The crime of cheating or defrauding by false pretenses under N.J.S.A. 2A:111-1 contains several elements. There must be a misrepresentation by a defendant. This misrepresentation must be knowing and made with the specific intent to cheat or defraud. The aggrieved party must rely on this misrepresentation in parting with his property and, finally, defendant must receive something of value as a result of the misrepresentation. See, e.g., State v. Covington , 59 N.J. 536 (1971); State v. Lemken , 136 N.J. Super. 310 (App. Div. 1974), aff'd 68 N.J. 348 (1975); State v. Thyfault , 121 N.J. Super. 487 (Law Div. 1972), aff'd 126 N.J. Super. 459 (App. Div. 1974); State v. Zwillman , 112 N.J. Super. 6 (App. Div. 1970), certif. den. 57 N.J. 603 (1971). In the present case the misrepresentation by defendants consisted of the altering or setting back of the electric meters, as alleged in the indictment, or in the aiding and abetting thereof. Intentionally or knowingly aiding and abetting the meter tampering makes one guilty as a principal even though someone else actually did the tampering. N.J.S.A. 2A:85-14; State v. Lemken, supra. That the misrepresentations were knowing and made with the specific intent to defraud is

alleged in the indictment with sufficient particularity and is a matter of proof at trial. The indictment also alleges reliance on the part of the aggrieved party, Public Service -- an essential element of the crime -- in the billing of defendants and other specified entities for amounts of electricity as indicated on the altered meters, which bills defendants paid. Thus, defendants clearly received a thing of value in the reduced bills, a saving of substantial amounts of money.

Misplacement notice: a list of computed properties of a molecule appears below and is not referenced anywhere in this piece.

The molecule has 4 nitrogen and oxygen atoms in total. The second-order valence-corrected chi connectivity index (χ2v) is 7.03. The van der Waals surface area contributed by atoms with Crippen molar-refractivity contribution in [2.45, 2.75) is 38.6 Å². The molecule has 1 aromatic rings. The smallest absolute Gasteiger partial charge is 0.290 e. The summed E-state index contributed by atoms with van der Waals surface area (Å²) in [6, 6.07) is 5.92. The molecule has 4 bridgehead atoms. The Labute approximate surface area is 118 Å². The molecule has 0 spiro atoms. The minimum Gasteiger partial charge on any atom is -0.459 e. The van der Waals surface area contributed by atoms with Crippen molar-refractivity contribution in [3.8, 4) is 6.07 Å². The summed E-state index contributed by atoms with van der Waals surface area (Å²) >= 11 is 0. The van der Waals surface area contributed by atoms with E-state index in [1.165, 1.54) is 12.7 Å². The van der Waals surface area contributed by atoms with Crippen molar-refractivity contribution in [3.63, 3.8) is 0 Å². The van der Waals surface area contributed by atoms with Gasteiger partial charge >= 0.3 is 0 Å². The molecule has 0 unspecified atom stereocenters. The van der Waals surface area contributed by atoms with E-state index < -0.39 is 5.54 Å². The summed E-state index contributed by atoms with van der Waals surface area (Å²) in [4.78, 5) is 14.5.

While there is no case law which specifically deals with the type of fraud alleged in this case, it cannot be inferred that N.J.S.A. 2A:111-1 was not intended to proscribe such activities as those alleged in this indictment. One cannot be blind to the realities of our society and the ever more sophisticated schemes for the purpose of defrauding and cheating others. The fact that Public Service operates on a system wherein customers are billed at regular intervals for the energy which they have actually consumed as measured by individual meters, rather than purchasing amounts in advance, does not place the scheme here outside the parameters of the conduct proscribed by N.J.S.A. 2A:111-1 for lack of reliance in parting with one's property. Certainly the regular monthly bills issued by Public Service can be considered property. They constitute a tangible value to Public Service. The dollar amounts specified within are a valuable interest belonging to the Public Service, and thus to induce Public Service to reduce this dollar amount by means of a false pretense clearly is that type of activity proscribed by N.J.S.A. 2A:111-1.

Ordinarily an indictment should not be dismissed unless its insufficiency is palpably shown. State v. McDowney , 49 N.J. 471 (1967); State v. LaFera , 35 N.J. 75 (1961). An indictment may be insufficient if it fails to charge a defendant with the commission of all the essential factual ingredients of an offense. State v. Silverstein , 41 N.J. 203 (1963); State v. Lamb , 125 N.J. Super. 209 (App. Div. 1973). In ...